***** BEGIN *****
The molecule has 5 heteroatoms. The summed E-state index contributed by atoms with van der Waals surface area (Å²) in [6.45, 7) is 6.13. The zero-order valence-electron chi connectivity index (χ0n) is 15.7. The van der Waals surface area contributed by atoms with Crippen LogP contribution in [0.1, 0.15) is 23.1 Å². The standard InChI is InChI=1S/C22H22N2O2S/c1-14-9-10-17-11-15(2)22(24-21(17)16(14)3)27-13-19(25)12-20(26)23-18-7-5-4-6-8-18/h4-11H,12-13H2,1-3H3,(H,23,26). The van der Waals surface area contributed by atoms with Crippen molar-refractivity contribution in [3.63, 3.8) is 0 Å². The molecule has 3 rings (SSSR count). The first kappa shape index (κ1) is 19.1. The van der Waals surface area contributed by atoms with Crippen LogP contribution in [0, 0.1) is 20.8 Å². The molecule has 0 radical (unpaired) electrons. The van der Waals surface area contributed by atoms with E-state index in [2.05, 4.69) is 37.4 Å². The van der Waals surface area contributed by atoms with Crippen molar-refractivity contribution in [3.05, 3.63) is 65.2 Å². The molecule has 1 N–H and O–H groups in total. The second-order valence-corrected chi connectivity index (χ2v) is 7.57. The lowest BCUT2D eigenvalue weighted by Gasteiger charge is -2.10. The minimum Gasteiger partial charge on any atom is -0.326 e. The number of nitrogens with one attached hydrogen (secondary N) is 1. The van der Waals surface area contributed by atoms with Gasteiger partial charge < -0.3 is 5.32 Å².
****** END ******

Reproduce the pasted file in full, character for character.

The molecule has 5 heteroatoms. The summed E-state index contributed by atoms with van der Waals surface area (Å²) in [6.45, 7) is 6.13. The zero-order valence-electron chi connectivity index (χ0n) is 15.7. The van der Waals surface area contributed by atoms with Crippen LogP contribution in [0.1, 0.15) is 23.1 Å². The standard InChI is InChI=1S/C22H22N2O2S/c1-14-9-10-17-11-15(2)22(24-21(17)16(14)3)27-13-19(25)12-20(26)23-18-7-5-4-6-8-18/h4-11H,12-13H2,1-3H3,(H,23,26). The van der Waals surface area contributed by atoms with Crippen molar-refractivity contribution in [3.63, 3.8) is 0 Å². The molecule has 3 rings (SSSR count). The first kappa shape index (κ1) is 19.1. The van der Waals surface area contributed by atoms with Crippen LogP contribution in [0, 0.1) is 20.8 Å². The molecule has 0 radical (unpaired) electrons. The van der Waals surface area contributed by atoms with E-state index in [2.05, 4.69) is 37.4 Å². The van der Waals surface area contributed by atoms with Crippen molar-refractivity contribution in [3.05, 3.63) is 65.2 Å². The molecule has 1 N–H and O–H groups in total. The second-order valence-corrected chi connectivity index (χ2v) is 7.57. The lowest BCUT2D eigenvalue weighted by Gasteiger charge is -2.10. The minimum Gasteiger partial charge on any atom is -0.326 e. The number of nitrogens with one attached hydrogen (secondary N) is 1. The van der Waals surface area contributed by atoms with Gasteiger partial charge < -0.3 is 5.32 Å².